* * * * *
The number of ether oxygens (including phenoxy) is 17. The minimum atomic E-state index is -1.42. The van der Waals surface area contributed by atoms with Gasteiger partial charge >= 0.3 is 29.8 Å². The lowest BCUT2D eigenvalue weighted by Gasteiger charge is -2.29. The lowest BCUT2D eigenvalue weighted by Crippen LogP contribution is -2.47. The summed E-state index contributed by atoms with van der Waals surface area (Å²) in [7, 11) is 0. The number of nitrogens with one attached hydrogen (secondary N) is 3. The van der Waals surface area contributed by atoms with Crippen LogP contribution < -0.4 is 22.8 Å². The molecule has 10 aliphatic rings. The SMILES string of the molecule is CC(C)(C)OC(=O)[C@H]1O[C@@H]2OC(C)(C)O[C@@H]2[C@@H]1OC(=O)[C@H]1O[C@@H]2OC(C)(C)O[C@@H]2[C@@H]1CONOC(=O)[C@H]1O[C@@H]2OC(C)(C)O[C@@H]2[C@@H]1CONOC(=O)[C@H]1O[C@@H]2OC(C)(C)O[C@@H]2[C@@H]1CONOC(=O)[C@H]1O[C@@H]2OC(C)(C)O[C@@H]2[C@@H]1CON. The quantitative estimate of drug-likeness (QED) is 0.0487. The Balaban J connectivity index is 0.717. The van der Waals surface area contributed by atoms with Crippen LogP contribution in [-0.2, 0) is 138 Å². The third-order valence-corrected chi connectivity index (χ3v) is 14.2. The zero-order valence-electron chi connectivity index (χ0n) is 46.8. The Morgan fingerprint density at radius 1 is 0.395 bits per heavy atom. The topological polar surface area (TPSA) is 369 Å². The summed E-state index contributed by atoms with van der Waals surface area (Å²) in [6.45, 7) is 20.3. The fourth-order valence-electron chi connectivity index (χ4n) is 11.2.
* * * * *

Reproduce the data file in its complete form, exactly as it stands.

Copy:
The number of ether oxygens (including phenoxy) is 17. The minimum atomic E-state index is -1.42. The van der Waals surface area contributed by atoms with Gasteiger partial charge >= 0.3 is 29.8 Å². The lowest BCUT2D eigenvalue weighted by Gasteiger charge is -2.29. The lowest BCUT2D eigenvalue weighted by Crippen LogP contribution is -2.47. The summed E-state index contributed by atoms with van der Waals surface area (Å²) in [7, 11) is 0. The number of nitrogens with one attached hydrogen (secondary N) is 3. The van der Waals surface area contributed by atoms with Crippen LogP contribution < -0.4 is 22.8 Å². The molecule has 10 aliphatic rings. The SMILES string of the molecule is CC(C)(C)OC(=O)[C@H]1O[C@@H]2OC(C)(C)O[C@@H]2[C@@H]1OC(=O)[C@H]1O[C@@H]2OC(C)(C)O[C@@H]2[C@@H]1CONOC(=O)[C@H]1O[C@@H]2OC(C)(C)O[C@@H]2[C@@H]1CONOC(=O)[C@H]1O[C@@H]2OC(C)(C)O[C@@H]2[C@@H]1CONOC(=O)[C@H]1O[C@@H]2OC(C)(C)O[C@@H]2[C@@H]1CON. The quantitative estimate of drug-likeness (QED) is 0.0487. The Balaban J connectivity index is 0.717. The van der Waals surface area contributed by atoms with Crippen LogP contribution in [-0.2, 0) is 138 Å². The third-order valence-corrected chi connectivity index (χ3v) is 14.2. The zero-order valence-electron chi connectivity index (χ0n) is 46.8. The Morgan fingerprint density at radius 1 is 0.395 bits per heavy atom. The topological polar surface area (TPSA) is 369 Å². The summed E-state index contributed by atoms with van der Waals surface area (Å²) in [6.45, 7) is 20.3. The fourth-order valence-electron chi connectivity index (χ4n) is 11.2.